Q. How do you calculate the number of meals you need on the day?

    Based on an average of 40+ patrons each week, I will always cook more to cater for extra guests, plus volunteers.

    Q.  Food allergies – do you consider it while making the food?

    The nature of the service we provide and being a charity program our food is donated, therefore we are limited in offering allergy sensitive options, whatever food we receive is what we use to prepare meals with. The model provides home-style food therefore it is important that it is nutritious. Having said that, we do not prepare meals with nuts and will always provide a vegetarian option, e.g. our 3 course lunch always consists of soup for entrée which most of the time is a vegetable soup.

    Q. How many people are involved in the program?

    10 – 15 people. The setup, management and operations are managed fulltime by myself with the part time support of my husband Leo and assisted by approximately 10 volunteers each week.

    Q. Do you have any problems finding any volunteers?

    At times, yes. We were privileged to have the support of the Newport Baptist church members as volunteers when it first launched in October last year. From there our main pool of volunteers are sourced through a work for the dole program. This was a great opportunity to provide a double service to the community by also providing work and mentoring to jobseekers. We give them an opportunity to gain experience, improve skills in catering, hospitality, and customer service. It has proven to be a very successful program which has helped to sustain our volunteer pool.


    Q. What does it take to be a volunteer?

    We have a few volunteers that have been dedicated from the outset to volunteer their time and service to the community, these volunteers are like gold. You have to the have right attitude and heart, especially with the nature of the service we provide and because our patrons have varying needs. These are the attributes I look for and we are always looking for more suitable volunteers who are compassionate, love and respect for other people and are willing to serve and provide excellence of service.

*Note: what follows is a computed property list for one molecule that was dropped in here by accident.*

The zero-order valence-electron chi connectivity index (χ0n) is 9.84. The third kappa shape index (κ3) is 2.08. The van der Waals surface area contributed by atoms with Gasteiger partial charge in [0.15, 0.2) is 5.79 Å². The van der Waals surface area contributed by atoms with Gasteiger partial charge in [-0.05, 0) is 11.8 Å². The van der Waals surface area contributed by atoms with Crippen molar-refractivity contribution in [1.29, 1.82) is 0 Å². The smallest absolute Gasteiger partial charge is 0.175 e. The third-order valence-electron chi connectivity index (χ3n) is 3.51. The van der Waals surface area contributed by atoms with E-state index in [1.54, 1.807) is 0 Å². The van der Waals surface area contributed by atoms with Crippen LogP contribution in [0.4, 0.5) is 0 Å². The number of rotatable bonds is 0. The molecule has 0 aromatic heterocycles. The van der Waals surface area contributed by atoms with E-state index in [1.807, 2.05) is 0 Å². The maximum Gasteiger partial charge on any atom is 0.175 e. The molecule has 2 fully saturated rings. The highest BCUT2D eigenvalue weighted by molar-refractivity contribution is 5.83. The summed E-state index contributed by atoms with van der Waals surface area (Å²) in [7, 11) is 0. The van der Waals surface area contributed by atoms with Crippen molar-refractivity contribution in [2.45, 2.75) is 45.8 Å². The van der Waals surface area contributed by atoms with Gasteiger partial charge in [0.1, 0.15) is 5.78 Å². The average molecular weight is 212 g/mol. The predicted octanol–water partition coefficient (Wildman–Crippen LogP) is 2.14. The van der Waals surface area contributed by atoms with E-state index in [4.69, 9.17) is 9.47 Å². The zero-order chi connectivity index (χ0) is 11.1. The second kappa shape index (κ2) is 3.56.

Q. Do you ever encounter any problems?

    Yes, we rely heavily on donations to sustain its operations e.g. we rely on the weekly donations at lunch to purchase other food ingredients.

    Q. How long will Genevieve’s Community Kitchen be here to help the disadvantaged people in our community?

    I hope forever, dictated by demand for food security within the community, this will continue to rise and so will our commitment.

    Q. Are you planning to open another kitchen in other area or just where you are now?

    The sky’s the limit and we are interested in pursuing other food security programs or volunteer support programs as well as partnering with other community partners and local businesses working together ‘nourishing people in need’ within the community. So we welcome expressions of interest from people who would like to become a volunteer and also the interest of potential community partners with like organisations and local business.

    Our content is a labour of love, crafted by dedicated volunteers who are passionate about the west. We encourage submissions from our community, particularly stories about your own experiences, family history, local issues, your suburb, community events, local history, human interest stories, food, the arts, and environmental matters. Below are articles created by community contributors. You can find their names in the bylines.


    1. This is what the community spirit is all about people from all walks of life banding together to help others in times of need the simple thing of offering a Warm meal and a smile can make a persons day and having volunteered with Angela and her husband Leo it was a very rewarding and wouldn’t hesitate if the opportunity were to arise if they wanted to open up a second community kitchen.